"In very simple form, stimulus programs of various sorts are meant to compensate for a falloff in demand. You can have government spending (as in government does the consumption) or give the money somehow to consumers (in direct ways, such as tax cuts or vouchers of various sorts, like food stamps).

The problem with tax cuts is they may not be spent. And the degree to which they are saved means the stimulus was ineffective. In other words, reliance on tax cuts runs the risk that greater spending will be required to achieve the same result than via government spending.

That is not a theoretical concern. We saw it, big time, with last summer's tax rebate. Gary Shllling did a detailed look at when the checks got in the hands of taxpayers versus changes in retail spending. He concluded that about 80% of the tax rebate was saved.

In graphic form:

Photobucket

Second, we have an enormous backlog of public spending. Our bridges are crumbling, our mass transit systems are generally pitiful, we badly need to upgrade our electric grid, etc., etc., etc. We need to do these things.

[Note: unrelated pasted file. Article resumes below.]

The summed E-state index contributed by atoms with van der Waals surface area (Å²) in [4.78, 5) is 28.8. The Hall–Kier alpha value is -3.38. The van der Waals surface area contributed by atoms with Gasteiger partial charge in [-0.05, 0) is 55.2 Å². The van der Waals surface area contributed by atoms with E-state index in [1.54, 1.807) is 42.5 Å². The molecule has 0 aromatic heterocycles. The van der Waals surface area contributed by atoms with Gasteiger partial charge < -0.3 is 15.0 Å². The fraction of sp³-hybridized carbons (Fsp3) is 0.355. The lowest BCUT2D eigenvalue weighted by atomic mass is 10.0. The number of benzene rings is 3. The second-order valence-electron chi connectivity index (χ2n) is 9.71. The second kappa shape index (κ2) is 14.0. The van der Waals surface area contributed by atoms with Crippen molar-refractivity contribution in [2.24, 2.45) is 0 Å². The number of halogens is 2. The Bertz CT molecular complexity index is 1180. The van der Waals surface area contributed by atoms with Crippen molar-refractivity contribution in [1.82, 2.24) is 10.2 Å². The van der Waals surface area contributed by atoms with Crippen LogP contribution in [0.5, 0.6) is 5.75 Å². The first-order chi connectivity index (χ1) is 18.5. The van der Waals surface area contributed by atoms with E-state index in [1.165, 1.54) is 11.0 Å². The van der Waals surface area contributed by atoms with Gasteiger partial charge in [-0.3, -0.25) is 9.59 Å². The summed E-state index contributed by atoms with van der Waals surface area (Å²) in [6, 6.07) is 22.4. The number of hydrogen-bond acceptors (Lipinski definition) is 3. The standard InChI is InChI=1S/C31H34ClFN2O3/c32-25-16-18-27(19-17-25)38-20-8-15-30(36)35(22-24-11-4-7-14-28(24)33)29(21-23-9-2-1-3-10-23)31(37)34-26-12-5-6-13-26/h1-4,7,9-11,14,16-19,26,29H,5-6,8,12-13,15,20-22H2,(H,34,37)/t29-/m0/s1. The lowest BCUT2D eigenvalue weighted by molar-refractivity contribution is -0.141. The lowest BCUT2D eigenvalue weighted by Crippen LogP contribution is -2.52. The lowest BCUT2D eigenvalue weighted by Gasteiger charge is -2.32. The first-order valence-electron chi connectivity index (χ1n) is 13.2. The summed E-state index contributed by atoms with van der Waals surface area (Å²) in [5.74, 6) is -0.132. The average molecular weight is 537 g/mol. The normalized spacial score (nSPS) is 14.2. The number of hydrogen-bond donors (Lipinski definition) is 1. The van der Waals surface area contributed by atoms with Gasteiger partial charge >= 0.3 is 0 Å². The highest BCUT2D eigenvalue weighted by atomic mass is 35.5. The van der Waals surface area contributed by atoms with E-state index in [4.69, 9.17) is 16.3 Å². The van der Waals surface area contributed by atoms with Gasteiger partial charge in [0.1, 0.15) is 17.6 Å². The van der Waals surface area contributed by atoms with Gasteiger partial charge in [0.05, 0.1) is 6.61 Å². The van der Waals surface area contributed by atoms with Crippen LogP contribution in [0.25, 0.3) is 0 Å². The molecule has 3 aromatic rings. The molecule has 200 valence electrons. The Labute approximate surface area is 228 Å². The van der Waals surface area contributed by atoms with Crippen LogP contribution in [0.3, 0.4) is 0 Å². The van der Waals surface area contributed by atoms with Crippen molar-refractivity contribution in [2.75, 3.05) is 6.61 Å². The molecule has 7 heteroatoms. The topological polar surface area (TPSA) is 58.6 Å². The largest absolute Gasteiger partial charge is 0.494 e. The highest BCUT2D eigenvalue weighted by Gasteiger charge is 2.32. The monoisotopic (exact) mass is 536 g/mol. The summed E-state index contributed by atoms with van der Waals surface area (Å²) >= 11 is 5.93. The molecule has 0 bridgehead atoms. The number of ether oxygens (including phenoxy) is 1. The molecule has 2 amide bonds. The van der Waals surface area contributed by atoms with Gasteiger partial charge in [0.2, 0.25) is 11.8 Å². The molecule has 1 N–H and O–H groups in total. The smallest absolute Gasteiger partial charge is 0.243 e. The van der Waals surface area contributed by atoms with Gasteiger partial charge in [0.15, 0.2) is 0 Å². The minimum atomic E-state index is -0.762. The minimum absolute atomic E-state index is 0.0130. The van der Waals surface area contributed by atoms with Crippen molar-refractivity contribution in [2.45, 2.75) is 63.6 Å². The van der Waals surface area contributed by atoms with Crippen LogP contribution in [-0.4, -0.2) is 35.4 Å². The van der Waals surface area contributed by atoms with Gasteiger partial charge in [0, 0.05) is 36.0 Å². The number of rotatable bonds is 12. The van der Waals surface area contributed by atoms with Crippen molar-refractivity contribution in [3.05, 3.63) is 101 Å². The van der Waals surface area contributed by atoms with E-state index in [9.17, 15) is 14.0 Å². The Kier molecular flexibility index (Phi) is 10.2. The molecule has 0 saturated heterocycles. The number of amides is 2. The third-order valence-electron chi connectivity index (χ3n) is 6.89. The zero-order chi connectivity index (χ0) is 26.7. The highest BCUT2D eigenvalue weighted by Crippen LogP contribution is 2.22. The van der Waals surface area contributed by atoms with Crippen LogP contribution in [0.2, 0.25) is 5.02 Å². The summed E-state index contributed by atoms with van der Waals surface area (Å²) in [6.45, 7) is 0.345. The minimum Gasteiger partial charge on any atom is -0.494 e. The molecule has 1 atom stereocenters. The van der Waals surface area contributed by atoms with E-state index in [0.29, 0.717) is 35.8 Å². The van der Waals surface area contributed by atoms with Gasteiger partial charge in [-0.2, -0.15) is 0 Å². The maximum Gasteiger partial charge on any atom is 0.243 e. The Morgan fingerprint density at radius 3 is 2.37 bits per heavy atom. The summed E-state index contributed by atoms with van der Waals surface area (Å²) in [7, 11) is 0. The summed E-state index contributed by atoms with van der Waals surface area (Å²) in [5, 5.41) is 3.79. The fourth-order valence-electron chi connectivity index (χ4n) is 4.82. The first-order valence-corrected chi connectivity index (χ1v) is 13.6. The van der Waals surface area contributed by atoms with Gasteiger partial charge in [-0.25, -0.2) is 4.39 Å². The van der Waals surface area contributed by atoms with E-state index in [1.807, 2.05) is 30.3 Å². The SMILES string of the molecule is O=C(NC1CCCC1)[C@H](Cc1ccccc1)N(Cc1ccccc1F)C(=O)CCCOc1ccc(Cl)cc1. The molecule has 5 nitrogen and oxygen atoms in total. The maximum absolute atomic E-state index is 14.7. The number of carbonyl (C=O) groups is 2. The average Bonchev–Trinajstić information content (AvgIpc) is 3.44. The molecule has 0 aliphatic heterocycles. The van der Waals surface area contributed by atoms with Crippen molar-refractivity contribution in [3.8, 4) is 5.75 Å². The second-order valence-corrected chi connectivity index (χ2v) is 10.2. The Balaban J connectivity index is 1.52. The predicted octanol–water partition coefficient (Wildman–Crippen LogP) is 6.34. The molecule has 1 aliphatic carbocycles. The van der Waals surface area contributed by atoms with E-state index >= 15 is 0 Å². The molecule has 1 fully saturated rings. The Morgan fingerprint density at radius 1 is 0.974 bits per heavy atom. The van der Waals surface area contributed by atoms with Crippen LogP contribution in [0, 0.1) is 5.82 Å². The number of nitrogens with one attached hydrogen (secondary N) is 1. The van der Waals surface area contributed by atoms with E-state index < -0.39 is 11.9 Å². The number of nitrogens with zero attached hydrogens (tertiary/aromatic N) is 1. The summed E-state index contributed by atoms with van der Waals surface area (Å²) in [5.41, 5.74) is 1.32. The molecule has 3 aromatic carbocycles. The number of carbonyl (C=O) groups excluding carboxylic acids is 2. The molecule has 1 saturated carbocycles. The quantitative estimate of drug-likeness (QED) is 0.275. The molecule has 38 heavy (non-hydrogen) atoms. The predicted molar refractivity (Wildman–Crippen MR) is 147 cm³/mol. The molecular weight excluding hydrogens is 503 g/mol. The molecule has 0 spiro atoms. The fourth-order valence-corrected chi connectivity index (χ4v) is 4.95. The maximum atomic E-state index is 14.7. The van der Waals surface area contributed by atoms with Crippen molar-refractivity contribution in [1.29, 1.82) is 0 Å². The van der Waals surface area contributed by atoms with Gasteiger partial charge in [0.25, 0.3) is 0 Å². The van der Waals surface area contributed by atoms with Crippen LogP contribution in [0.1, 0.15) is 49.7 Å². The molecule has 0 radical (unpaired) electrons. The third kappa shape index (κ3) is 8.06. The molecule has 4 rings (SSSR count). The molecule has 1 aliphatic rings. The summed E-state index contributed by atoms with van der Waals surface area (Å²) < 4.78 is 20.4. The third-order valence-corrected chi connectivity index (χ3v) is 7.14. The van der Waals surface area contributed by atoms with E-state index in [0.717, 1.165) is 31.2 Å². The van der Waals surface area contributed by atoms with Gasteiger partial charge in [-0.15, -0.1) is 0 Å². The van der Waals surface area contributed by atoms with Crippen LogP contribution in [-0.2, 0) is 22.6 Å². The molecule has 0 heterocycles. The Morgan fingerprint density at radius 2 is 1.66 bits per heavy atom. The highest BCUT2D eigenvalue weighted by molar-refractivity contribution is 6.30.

Third, people used to say that it was better to cut taxes than to spend more money, since tax cuts were easier to reverse. This might once have been true, and it's probably still true for some politically connected programs, but it is absolutely not true for things like basic infrastructure spending. And we are going to need to be able to reverse course quickly. Once we have successfully avoided a full-scale depression, we are going to have to confront the next looming problem, which (imho) will be a run on the dollar. To do that, we are going to have to bring down the deficit. That will be hard in any case, but it will be a lot harder the sharper the increase in taxes it requires.